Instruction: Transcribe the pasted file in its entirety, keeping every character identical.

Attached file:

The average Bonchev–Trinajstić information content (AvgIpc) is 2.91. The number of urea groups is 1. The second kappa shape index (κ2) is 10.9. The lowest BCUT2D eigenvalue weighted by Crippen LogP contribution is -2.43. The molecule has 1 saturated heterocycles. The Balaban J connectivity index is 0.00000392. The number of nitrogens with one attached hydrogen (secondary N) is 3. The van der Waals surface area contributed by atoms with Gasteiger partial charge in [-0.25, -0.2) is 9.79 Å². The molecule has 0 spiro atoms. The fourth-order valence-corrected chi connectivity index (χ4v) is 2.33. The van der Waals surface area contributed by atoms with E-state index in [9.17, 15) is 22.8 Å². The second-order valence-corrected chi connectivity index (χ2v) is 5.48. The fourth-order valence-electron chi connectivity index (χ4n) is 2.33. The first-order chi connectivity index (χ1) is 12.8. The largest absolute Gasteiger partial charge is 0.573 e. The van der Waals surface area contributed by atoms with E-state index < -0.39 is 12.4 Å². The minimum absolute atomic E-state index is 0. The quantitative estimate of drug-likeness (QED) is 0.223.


The average Bonchev–Trinajstić information content (AvgIpc) is 2.91. The number of urea groups is 1. The second kappa shape index (κ2) is 10.9. The lowest BCUT2D eigenvalue weighted by Crippen LogP contribution is -2.43. The molecule has 1 saturated heterocycles. The Balaban J connectivity index is 0.00000392. The number of nitrogens with one attached hydrogen (secondary N) is 3. The van der Waals surface area contributed by atoms with Gasteiger partial charge in [-0.25, -0.2) is 9.79 Å². The molecule has 0 spiro atoms. The fourth-order valence-corrected chi connectivity index (χ4v) is 2.33. The van der Waals surface area contributed by atoms with E-state index in [9.17, 15) is 22.8 Å². The second-order valence-corrected chi connectivity index (χ2v) is 5.48. The fourth-order valence-electron chi connectivity index (χ4n) is 2.33. The first-order chi connectivity index (χ1) is 12.8. The largest absolute Gasteiger partial charge is 0.573 e. The van der Waals surface area contributed by atoms with E-state index < -0.39 is 12.4 Å². The minimum absolute atomic E-state index is 0. The quantitative estimate of drug-likeness (QED) is 0.223.